Rising Star (tie): Ian Tobasco, PhD, Assistant Professor, Department of Mathematics, Statistics and Computer Science, College of Liberal Arts and Sciences. Tobasco is an applied analyst, a mathematician with deep understanding of pure analysis and differential equations who makes a conscious effort to engage engineers and scientists in problems arising in the world. He is best known for his work on a mathematical framework that treats wrinkling patterns, which aims to understand what patterns of wrinkles emerge from some kind of “crumpling” motion and has application in engineering problems.
Distinguished Researcher: Eben Alsberg, PhD, Richard Loan Hill Chair, departments of Biomedical Engineering, Mechanical and Industrial Engineering, Pharmacology and Regenerative Medicine, and Orthopaedic Surgery, colleges of Engineering and Medicine. Alsberg specializes in engineering functional biologic replacements to repair damaged or diseased tissues in the body. His research examines the complex signals that are implicated in tissue morphogenesis, repair and homeostasis and uses them as a template for the development of innovative strategies for tissue regeneration.
Rising Star: Jennifer A. Jones, PhD, Associate Professor, departments of Sociology and Latin American and Latino Studies, College of Liberal Arts and Sciences. Jones conducts research at the intersection of the sociology of race, immigration and politics that transforms the understanding of how race shapes group and individual identities, and how it shapes meaning-making.
Distinguished Researcher: Alexandra Filindra, PhD, Associate Professor, departments of Political Science and Psychology, College of Liberal Arts and Sciences. Filindra’s scholarship focuses on the meaning and scope of democratic citizenship, exploring this idea in multiple ways and settings, primarily through immigration and gun politics. Her work on gun politics is situated at the intersection of race and gender politics and draws on critical race theory, history, criminal justice perspectives and political psychology.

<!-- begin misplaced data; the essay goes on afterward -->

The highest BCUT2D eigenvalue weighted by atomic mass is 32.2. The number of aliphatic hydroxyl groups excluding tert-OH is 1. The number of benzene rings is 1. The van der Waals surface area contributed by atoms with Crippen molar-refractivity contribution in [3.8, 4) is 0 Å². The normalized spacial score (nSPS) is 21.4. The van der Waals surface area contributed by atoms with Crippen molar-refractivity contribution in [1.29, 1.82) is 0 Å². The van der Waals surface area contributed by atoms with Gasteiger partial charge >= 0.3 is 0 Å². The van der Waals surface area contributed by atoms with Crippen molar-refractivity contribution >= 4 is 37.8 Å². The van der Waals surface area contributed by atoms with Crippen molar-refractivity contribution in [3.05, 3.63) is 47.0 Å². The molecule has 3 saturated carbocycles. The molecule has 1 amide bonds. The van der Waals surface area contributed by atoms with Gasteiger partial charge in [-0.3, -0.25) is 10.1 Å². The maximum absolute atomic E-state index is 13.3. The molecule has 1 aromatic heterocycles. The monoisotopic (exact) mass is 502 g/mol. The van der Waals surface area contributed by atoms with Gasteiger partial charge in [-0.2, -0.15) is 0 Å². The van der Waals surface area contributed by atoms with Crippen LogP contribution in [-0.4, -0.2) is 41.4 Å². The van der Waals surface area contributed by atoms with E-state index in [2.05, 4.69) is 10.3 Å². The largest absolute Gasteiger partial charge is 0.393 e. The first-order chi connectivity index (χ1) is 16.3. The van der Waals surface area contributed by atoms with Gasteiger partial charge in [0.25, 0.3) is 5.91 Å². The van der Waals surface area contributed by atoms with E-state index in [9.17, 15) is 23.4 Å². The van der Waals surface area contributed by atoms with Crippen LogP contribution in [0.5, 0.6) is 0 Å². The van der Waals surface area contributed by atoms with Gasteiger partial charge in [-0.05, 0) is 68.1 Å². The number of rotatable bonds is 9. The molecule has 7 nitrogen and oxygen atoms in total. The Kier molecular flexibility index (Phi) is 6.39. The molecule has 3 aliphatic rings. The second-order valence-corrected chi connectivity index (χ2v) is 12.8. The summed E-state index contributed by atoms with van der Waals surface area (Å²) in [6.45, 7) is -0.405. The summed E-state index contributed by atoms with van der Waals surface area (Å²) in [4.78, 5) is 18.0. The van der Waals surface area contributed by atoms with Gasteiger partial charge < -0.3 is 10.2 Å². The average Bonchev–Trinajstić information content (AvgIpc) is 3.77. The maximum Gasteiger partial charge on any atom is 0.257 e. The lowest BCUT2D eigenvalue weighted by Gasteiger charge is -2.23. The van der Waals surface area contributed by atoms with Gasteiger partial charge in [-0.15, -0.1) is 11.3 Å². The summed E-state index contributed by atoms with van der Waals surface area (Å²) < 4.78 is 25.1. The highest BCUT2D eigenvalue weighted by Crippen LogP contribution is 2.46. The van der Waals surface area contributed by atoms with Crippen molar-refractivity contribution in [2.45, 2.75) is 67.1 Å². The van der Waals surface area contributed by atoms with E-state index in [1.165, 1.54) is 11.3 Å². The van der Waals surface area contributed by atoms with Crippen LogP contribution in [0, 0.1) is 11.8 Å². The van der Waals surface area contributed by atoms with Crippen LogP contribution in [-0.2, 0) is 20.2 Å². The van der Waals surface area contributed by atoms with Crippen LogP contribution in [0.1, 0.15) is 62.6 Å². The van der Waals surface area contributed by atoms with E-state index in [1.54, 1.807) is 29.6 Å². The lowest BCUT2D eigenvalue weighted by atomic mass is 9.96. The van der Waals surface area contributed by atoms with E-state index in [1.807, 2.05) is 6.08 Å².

Humanities, Arts, Design and Architecture
Rising Star: Ronak K. Kapadia, PhD, Associate Professor, Department of Gender and Women’s Studies, College of Liberal Arts and Sciences. Kapadia conducts interdisciplinary research that engages critical ethnic studies, transnational queer and feminist studies, visual culture and performance studies and critical studies of US empire and the national security state.
Distinguished Scholar: Mark Canuel, PhD, Professor, Department of English, College of Liberal Arts and Sciences. Canuel’s research focuses on political theory, aesthetics and literary form. He explores the ways in which literary art is central to the conceptualizing and reshaping of modern institutions.
Inventor of the Year
Michael Caffrey, PhD, Professor, Department of Biochemistry and Molecular Genetics, College of Medicine, and Igor Paprotny, PhD, Associate Professor, Department of Electrical and Computer Engineering, College of Engineering. Caffrey and Paprotny developed an automated air quality monitoring sensor for viruses and other small sized particles to tackle a lack of quality control methods used in monitoring systems. Caffrey is a structural biologist instrumental in defining the structures of several viral proteins and leveraging these insights to understand how viruses enter cells. Paprotny’s expertise is in the design, modeling and fabrication of mechatronic and air-microfluidic devices based on nano- and microfabrication technologies.